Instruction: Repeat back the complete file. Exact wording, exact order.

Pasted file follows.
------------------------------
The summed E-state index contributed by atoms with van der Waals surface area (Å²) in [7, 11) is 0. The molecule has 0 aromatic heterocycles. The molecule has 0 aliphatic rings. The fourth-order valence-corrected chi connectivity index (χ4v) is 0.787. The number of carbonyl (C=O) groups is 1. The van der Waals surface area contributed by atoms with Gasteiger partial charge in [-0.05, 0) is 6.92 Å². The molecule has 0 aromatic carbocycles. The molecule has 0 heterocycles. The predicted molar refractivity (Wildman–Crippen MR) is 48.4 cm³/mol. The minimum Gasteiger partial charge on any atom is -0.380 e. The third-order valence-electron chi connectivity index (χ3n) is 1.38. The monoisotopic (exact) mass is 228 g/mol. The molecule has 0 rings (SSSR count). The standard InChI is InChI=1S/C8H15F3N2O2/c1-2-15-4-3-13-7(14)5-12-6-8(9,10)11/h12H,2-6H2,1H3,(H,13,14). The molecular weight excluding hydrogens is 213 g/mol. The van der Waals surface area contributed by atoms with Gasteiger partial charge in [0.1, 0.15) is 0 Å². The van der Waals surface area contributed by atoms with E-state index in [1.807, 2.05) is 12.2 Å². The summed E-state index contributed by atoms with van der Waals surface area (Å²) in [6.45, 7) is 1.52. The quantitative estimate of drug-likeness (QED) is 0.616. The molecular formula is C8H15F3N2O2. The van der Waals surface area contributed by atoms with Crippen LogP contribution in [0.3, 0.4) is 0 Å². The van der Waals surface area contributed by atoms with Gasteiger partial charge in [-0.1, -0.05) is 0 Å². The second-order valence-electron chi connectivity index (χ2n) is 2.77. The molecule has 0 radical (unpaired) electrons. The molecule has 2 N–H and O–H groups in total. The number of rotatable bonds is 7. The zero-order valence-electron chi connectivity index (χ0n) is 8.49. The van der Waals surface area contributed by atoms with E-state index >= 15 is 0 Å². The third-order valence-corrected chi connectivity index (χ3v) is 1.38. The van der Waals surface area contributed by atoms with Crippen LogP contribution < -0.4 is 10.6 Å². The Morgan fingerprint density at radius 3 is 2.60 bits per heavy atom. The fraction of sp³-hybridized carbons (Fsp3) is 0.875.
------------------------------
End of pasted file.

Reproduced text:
The summed E-state index contributed by atoms with van der Waals surface area (Å²) in [7, 11) is 0. The molecule has 0 aromatic heterocycles. The molecule has 0 aliphatic rings. The fourth-order valence-corrected chi connectivity index (χ4v) is 0.787. The number of carbonyl (C=O) groups is 1. The van der Waals surface area contributed by atoms with Gasteiger partial charge in [-0.05, 0) is 6.92 Å². The molecule has 0 aromatic carbocycles. The molecule has 0 heterocycles. The predicted molar refractivity (Wildman–Crippen MR) is 48.4 cm³/mol. The minimum Gasteiger partial charge on any atom is -0.380 e. The third-order valence-electron chi connectivity index (χ3n) is 1.38. The monoisotopic (exact) mass is 228 g/mol. The molecule has 0 rings (SSSR count). The standard InChI is InChI=1S/C8H15F3N2O2/c1-2-15-4-3-13-7(14)5-12-6-8(9,10)11/h12H,2-6H2,1H3,(H,13,14). The molecular weight excluding hydrogens is 213 g/mol. The van der Waals surface area contributed by atoms with Gasteiger partial charge in [0.1, 0.15) is 0 Å². The van der Waals surface area contributed by atoms with E-state index in [1.807, 2.05) is 12.2 Å². The summed E-state index contributed by atoms with van der Waals surface area (Å²) in [6.45, 7) is 1.52. The quantitative estimate of drug-likeness (QED) is 0.616. The molecular formula is C8H15F3N2O2. The van der Waals surface area contributed by atoms with Crippen LogP contribution in [0.3, 0.4) is 0 Å². The van der Waals surface area contributed by atoms with Gasteiger partial charge in [-0.1, -0.05) is 0 Å². The second-order valence-electron chi connectivity index (χ2n) is 2.77. The molecule has 0 radical (unpaired) electrons. The molecule has 2 N–H and O–H groups in total. The number of rotatable bonds is 7. The zero-order valence-electron chi connectivity index (χ0n) is 8.49. The van der Waals surface area contributed by atoms with E-state index >= 15 is 0 Å². The third-order valence-corrected chi connectivity index (χ3v) is 1.38. The van der Waals surface area contributed by atoms with Crippen LogP contribution < -0.4 is 10.6 Å². The Morgan fingerprint density at radius 3 is 2.60 bits per heavy atom. The fraction of sp³-hybridized carbons (Fsp3) is 0.875.